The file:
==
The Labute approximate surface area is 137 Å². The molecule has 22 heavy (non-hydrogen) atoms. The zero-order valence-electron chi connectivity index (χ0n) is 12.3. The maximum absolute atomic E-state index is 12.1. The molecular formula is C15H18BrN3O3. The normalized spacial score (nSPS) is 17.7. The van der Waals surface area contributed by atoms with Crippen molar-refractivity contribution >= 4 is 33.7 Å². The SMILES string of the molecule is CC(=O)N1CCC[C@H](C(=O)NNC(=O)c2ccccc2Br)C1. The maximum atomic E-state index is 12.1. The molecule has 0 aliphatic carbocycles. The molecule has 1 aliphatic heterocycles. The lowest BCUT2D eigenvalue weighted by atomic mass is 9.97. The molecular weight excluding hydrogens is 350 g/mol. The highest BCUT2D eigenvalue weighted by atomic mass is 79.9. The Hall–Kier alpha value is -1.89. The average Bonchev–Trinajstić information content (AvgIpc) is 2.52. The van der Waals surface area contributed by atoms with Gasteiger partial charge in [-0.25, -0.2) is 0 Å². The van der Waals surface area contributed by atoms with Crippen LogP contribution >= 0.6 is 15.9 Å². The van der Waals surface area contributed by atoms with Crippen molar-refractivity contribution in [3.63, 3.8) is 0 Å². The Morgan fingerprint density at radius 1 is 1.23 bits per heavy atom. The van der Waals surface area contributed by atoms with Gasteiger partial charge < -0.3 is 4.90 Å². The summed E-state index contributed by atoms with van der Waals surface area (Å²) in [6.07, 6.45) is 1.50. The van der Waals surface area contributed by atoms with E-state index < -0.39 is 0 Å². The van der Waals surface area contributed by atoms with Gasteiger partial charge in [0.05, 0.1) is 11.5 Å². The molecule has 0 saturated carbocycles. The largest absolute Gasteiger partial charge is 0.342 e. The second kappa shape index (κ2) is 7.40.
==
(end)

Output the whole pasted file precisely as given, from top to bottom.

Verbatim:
The Labute approximate surface area is 137 Å². The molecule has 22 heavy (non-hydrogen) atoms. The zero-order valence-electron chi connectivity index (χ0n) is 12.3. The maximum absolute atomic E-state index is 12.1. The molecular formula is C15H18BrN3O3. The normalized spacial score (nSPS) is 17.7. The van der Waals surface area contributed by atoms with Crippen molar-refractivity contribution >= 4 is 33.7 Å². The SMILES string of the molecule is CC(=O)N1CCC[C@H](C(=O)NNC(=O)c2ccccc2Br)C1. The maximum atomic E-state index is 12.1. The molecule has 0 aliphatic carbocycles. The molecule has 1 aliphatic heterocycles. The lowest BCUT2D eigenvalue weighted by atomic mass is 9.97. The molecular weight excluding hydrogens is 350 g/mol. The highest BCUT2D eigenvalue weighted by atomic mass is 79.9. The Hall–Kier alpha value is -1.89. The average Bonchev–Trinajstić information content (AvgIpc) is 2.52. The van der Waals surface area contributed by atoms with Gasteiger partial charge in [-0.25, -0.2) is 0 Å². The van der Waals surface area contributed by atoms with Crippen LogP contribution >= 0.6 is 15.9 Å². The van der Waals surface area contributed by atoms with Crippen molar-refractivity contribution in [3.63, 3.8) is 0 Å². The Morgan fingerprint density at radius 1 is 1.23 bits per heavy atom. The van der Waals surface area contributed by atoms with Gasteiger partial charge < -0.3 is 4.90 Å². The summed E-state index contributed by atoms with van der Waals surface area (Å²) in [6.07, 6.45) is 1.50. The van der Waals surface area contributed by atoms with E-state index < -0.39 is 0 Å². The van der Waals surface area contributed by atoms with Gasteiger partial charge in [0.05, 0.1) is 11.5 Å². The molecule has 0 saturated carbocycles. The largest absolute Gasteiger partial charge is 0.342 e. The second kappa shape index (κ2) is 7.40.